'"Wish I'd been stupid enough to get PPI in the first place"' blog discussion

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Comments

  • oldvicar
    oldvicar Posts: 1,088 Forumite
    MSE_Martin wrote: »
    No at the time I said "it wasn't compulsory" as it wasnt and not to go for it - as you could get far cheaper standalone policies if it was neeeded (its even if my first book I think). And that's the point. This was a lie - to be compulsory the PPI had to be within the APR. So if they said it was, or even worse, it actually was then the whole thing is a scam - which takes us back to the blog.

    Fair point Martin. It was a lie and a scam, all to enable the banks to effectively charge more than the APRs they quoted.

    This misrepresentation was illegal. When it was happening I knew it was wrong, you clearly knew it, and the banks must surely have known it to come up with such schemes. It's hard to think that the regulator didn't know it but chose not to do anything about it. Above all some borrowers (maybe a minority) knew it too - some may even have read your advice - but they chose to be complicit with the lie through fear that their loan application would otherwise be rejected. Let's assume that fear was genuine, and the banks did all they could to instill such fear, but could not of course go so far as to widely confirm that PPI was compulsory - because they knew that to say so meant it would need to be in the APR.

    This sharp practice could have been nipped in the bud, by the regulator. Banking licences could have been threatened, or even actually revoked. Bank directors could have been guillotined (sorry, censured or even disqualified). There could have been public campaigns demanding that the banks operated properly within the law.

    The question is whether the mass compensation of PPI victims is now an appropriate or even adequate response. I like Percy's views, and I believe that some (most) are being financially over-compensated. Others it seems were left desperately uninsured and giving back the premiums (plus a bit) is hardly the point. It is easier, it seems to me, to let the broad munificence of the compo brush the possible criminality of the original actions and failings of the regulator under the carpet. It does little to restore decency and honesty to banking. It almost risks encouraging future misbehaviour as a calculated financial risk.
  • Well I consider myself to be reasonably sensible, and have NEVER taken out a policy which protects payments or extends a warranty. I am still here and the goods I purchased have served me well. I think the term 'stupid' being applied to people who took out these policies is a little over the top. However, they must now admit they were conned, and as with all cons, there are usually two parties, the con artists and the gullible ones. Let's hope they learned a valuable lesson.
  • dunstonh
    dunstonh Posts: 116,252 Forumite
    Name Dropper First Anniversary First Post Combo Breaker
    An IFA on another site has posted that a client that was a policeman phoned him up to ask if he has PPI as he wanted to reclaim the premiums as everyone is doing it. The IFA told him he didnt as he didnt need it and wasnt given it. A few days later the policeman complained that he wasnt [mis]sold it as it now prevents him from getting a payout.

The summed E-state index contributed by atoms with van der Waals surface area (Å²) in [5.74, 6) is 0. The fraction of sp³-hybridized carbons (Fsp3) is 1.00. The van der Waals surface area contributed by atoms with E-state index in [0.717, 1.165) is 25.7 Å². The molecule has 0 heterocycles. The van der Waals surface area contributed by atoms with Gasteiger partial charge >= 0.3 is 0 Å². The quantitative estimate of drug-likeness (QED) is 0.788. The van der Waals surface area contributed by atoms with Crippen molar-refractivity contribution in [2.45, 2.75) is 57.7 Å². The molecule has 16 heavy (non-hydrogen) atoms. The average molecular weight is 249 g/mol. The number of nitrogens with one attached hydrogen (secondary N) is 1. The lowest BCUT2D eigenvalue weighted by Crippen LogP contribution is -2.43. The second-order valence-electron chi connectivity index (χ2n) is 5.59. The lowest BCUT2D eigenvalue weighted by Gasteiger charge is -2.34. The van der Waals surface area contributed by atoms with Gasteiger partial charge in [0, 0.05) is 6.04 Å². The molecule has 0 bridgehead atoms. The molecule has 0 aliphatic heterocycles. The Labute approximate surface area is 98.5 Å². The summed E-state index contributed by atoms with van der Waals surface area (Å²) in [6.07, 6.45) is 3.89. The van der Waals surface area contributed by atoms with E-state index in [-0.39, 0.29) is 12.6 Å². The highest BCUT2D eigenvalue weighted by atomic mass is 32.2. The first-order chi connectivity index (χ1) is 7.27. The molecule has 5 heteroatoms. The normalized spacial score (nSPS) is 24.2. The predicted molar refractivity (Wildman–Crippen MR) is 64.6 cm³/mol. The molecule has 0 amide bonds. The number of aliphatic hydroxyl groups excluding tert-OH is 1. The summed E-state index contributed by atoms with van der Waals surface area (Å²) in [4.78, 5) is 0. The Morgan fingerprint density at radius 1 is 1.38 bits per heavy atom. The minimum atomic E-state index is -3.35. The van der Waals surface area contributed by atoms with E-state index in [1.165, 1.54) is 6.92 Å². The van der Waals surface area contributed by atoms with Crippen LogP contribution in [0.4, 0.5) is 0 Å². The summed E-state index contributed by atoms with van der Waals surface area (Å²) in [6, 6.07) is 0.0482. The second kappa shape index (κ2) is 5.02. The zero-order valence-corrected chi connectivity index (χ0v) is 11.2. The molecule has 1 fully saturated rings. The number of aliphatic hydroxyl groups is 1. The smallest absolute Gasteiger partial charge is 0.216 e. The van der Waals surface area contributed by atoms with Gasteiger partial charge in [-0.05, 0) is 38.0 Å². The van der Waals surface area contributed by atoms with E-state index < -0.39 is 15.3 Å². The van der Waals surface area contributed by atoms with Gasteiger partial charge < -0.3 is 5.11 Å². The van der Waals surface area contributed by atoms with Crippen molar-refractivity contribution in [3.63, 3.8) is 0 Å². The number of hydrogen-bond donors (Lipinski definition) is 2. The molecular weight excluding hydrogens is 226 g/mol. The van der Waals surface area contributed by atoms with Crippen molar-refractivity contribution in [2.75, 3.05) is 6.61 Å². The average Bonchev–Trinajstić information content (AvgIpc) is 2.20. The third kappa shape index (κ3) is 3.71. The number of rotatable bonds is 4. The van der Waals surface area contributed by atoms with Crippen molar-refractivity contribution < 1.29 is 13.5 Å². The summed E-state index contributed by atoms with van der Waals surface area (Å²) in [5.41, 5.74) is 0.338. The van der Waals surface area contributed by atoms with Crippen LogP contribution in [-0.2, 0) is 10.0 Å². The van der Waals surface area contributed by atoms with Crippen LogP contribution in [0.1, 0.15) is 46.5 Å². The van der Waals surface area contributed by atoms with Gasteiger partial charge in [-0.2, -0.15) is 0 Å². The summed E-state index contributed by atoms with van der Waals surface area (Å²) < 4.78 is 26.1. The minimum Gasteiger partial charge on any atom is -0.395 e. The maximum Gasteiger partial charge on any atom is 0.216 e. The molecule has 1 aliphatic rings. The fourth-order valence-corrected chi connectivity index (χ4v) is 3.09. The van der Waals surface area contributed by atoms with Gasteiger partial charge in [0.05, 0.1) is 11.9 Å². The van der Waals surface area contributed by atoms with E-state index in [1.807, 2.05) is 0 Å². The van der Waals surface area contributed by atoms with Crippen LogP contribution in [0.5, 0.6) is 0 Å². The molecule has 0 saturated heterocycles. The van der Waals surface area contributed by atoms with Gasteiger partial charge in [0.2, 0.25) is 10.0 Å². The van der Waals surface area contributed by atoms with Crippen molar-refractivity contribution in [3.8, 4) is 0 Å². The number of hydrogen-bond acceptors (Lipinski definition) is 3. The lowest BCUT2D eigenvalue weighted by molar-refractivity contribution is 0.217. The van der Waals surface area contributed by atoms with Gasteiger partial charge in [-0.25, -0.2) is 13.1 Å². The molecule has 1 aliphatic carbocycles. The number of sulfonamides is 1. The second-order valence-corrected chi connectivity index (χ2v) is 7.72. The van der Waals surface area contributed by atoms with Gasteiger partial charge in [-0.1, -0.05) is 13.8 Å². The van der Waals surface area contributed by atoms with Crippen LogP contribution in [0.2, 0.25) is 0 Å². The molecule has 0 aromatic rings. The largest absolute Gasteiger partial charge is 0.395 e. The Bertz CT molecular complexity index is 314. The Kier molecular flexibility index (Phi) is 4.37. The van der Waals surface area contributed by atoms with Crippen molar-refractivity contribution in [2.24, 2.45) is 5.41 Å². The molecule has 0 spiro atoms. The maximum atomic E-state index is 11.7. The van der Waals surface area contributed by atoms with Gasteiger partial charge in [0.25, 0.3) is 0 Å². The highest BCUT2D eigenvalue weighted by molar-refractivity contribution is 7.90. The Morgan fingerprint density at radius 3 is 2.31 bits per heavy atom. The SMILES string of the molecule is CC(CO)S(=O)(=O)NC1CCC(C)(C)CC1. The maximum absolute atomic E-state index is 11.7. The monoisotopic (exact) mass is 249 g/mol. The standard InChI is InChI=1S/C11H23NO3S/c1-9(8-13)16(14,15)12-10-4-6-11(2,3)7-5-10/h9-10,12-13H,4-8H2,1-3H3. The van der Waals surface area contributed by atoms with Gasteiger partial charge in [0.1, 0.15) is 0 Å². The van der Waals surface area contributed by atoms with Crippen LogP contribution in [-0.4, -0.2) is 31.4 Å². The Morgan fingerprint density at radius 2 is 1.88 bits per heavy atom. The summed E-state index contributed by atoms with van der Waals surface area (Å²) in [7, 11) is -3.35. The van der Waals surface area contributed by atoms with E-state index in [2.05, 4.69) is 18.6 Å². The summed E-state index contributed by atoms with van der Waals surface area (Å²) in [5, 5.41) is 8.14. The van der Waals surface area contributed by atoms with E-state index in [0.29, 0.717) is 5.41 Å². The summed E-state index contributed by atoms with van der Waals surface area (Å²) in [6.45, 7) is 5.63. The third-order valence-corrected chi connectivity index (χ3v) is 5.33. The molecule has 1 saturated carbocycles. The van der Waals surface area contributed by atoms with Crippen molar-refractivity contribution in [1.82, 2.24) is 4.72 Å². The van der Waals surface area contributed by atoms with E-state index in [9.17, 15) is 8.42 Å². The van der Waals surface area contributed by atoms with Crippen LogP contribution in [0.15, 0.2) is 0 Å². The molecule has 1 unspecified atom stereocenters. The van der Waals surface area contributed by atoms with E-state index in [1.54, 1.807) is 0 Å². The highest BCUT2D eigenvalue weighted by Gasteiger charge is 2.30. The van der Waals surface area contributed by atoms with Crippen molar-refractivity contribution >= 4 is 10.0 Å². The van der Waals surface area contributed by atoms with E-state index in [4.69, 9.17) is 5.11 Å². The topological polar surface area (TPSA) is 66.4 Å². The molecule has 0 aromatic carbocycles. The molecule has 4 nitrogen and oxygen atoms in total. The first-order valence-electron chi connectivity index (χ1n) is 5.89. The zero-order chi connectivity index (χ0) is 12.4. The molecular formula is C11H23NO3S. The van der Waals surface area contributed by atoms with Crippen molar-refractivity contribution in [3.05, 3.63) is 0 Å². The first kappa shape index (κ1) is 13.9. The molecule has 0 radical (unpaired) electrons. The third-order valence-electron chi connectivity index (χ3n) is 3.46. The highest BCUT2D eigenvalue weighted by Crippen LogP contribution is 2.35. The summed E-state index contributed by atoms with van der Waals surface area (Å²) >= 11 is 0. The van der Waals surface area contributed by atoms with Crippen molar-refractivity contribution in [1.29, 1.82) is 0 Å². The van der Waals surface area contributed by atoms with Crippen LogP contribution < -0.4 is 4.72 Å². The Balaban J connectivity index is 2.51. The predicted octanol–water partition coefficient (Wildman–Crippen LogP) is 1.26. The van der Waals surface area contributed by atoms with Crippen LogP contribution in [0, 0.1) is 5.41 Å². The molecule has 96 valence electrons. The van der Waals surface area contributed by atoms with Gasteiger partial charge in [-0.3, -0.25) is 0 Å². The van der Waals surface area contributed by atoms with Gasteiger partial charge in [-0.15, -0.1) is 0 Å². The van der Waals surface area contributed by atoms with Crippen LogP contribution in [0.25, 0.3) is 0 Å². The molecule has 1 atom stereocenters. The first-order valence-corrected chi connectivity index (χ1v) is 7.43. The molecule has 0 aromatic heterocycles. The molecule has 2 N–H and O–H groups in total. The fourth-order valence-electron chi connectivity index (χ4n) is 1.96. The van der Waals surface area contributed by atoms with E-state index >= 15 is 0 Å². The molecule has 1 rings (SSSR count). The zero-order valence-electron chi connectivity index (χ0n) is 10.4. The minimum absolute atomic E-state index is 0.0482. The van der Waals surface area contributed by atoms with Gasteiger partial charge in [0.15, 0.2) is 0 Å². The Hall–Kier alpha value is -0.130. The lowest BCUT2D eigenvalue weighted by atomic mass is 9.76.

I think the banks are being punished as they are now suffering try-it-on and fraudulent complaints and they are paying out on cases where they have no reason to pay out on. Unfortunately, more innocent parties are being drawn into it (like mortgage advisers paying £500 FOS complaint fees because claims companies refer cases to the FOS even where no PPI was put in place but the claim company still refers it anyway).

    My own compliance company have said around 1/3rd of complaints currently are try-it-on/fraudulent. Another firm said that around half the complaints they get about PPI dont even have PPI.

    The banks did wrong and need to deal with the wrong doing but it has also allowed very many opportunistic complaints.
    I am an Independent Financial Adviser (IFA). The comments I make are just my opinion and are for discussion purposes only. They are not financial advice and you should not treat them as such. If you feel an area discussed may be relevant to you, then please seek advice from an Independent Financial Adviser local to you.
  • pineapple
    pineapple Posts: 6,931 Forumite
    Name Dropper First Post First Anniversary
    Dave_save wrote: »
    Well I consider myself to be reasonably sensible, and have NEVER taken out a policy which protects payments or extends a warranty. I am still here and the goods I purchased have served me well. I think the term 'stupid' being applied to people who took out these policies is a little over the top. However, they must now admit they were conned, and as with all cons, there are usually two parties, the con artists and the gullible ones. Let's hope they learned a valuable lesson.

    Forgetting the compulsory instances, I'm one of the many who refused because I realised it wasn't suitable. It's about time us sensible ones were rewarded.
    A prize for not being a numpty? :T
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